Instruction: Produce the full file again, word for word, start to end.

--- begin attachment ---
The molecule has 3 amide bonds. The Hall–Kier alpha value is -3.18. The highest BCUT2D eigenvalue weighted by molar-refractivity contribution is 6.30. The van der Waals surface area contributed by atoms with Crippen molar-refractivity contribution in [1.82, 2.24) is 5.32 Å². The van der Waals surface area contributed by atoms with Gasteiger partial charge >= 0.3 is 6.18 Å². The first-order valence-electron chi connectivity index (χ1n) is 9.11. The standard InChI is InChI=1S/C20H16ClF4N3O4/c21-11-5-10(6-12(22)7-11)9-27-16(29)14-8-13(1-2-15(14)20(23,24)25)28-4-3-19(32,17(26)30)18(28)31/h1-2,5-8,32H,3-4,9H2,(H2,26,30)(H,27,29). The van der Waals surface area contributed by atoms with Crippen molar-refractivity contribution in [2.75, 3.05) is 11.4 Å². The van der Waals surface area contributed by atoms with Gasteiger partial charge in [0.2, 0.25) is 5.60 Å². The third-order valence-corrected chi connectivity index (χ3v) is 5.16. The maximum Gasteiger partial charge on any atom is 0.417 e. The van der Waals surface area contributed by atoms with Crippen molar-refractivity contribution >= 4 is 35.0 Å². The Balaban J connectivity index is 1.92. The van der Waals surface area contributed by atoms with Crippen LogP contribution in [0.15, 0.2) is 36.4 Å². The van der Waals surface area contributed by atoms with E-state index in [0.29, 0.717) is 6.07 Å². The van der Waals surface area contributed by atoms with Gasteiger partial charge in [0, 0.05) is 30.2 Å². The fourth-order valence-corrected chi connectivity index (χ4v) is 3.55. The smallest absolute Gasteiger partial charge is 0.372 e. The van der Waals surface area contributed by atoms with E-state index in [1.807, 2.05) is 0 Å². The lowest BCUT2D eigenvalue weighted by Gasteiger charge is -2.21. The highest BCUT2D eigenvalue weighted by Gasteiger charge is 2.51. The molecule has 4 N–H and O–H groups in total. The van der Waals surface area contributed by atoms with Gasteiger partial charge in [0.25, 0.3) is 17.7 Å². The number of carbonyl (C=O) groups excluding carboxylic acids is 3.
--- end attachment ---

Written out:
The molecule has 3 amide bonds. The Hall–Kier alpha value is -3.18. The highest BCUT2D eigenvalue weighted by molar-refractivity contribution is 6.30. The van der Waals surface area contributed by atoms with Crippen molar-refractivity contribution in [1.82, 2.24) is 5.32 Å². The van der Waals surface area contributed by atoms with Gasteiger partial charge >= 0.3 is 6.18 Å². The first-order valence-electron chi connectivity index (χ1n) is 9.11. The standard InChI is InChI=1S/C20H16ClF4N3O4/c21-11-5-10(6-12(22)7-11)9-27-16(29)14-8-13(1-2-15(14)20(23,24)25)28-4-3-19(32,17(26)30)18(28)31/h1-2,5-8,32H,3-4,9H2,(H2,26,30)(H,27,29). The van der Waals surface area contributed by atoms with Crippen molar-refractivity contribution in [2.75, 3.05) is 11.4 Å². The van der Waals surface area contributed by atoms with Gasteiger partial charge in [0.2, 0.25) is 5.60 Å². The third-order valence-corrected chi connectivity index (χ3v) is 5.16. The maximum Gasteiger partial charge on any atom is 0.417 e. The van der Waals surface area contributed by atoms with Crippen molar-refractivity contribution >= 4 is 35.0 Å². The Balaban J connectivity index is 1.92. The van der Waals surface area contributed by atoms with Crippen LogP contribution in [0.15, 0.2) is 36.4 Å². The van der Waals surface area contributed by atoms with E-state index in [0.29, 0.717) is 6.07 Å². The van der Waals surface area contributed by atoms with Gasteiger partial charge in [0, 0.05) is 30.2 Å². The fourth-order valence-corrected chi connectivity index (χ4v) is 3.55. The smallest absolute Gasteiger partial charge is 0.372 e. The van der Waals surface area contributed by atoms with E-state index in [1.807, 2.05) is 0 Å². The lowest BCUT2D eigenvalue weighted by Gasteiger charge is -2.21. The highest BCUT2D eigenvalue weighted by Gasteiger charge is 2.51. The molecule has 4 N–H and O–H groups in total. The van der Waals surface area contributed by atoms with Gasteiger partial charge in [0.25, 0.3) is 17.7 Å². The number of carbonyl (C=O) groups excluding carboxylic acids is 3.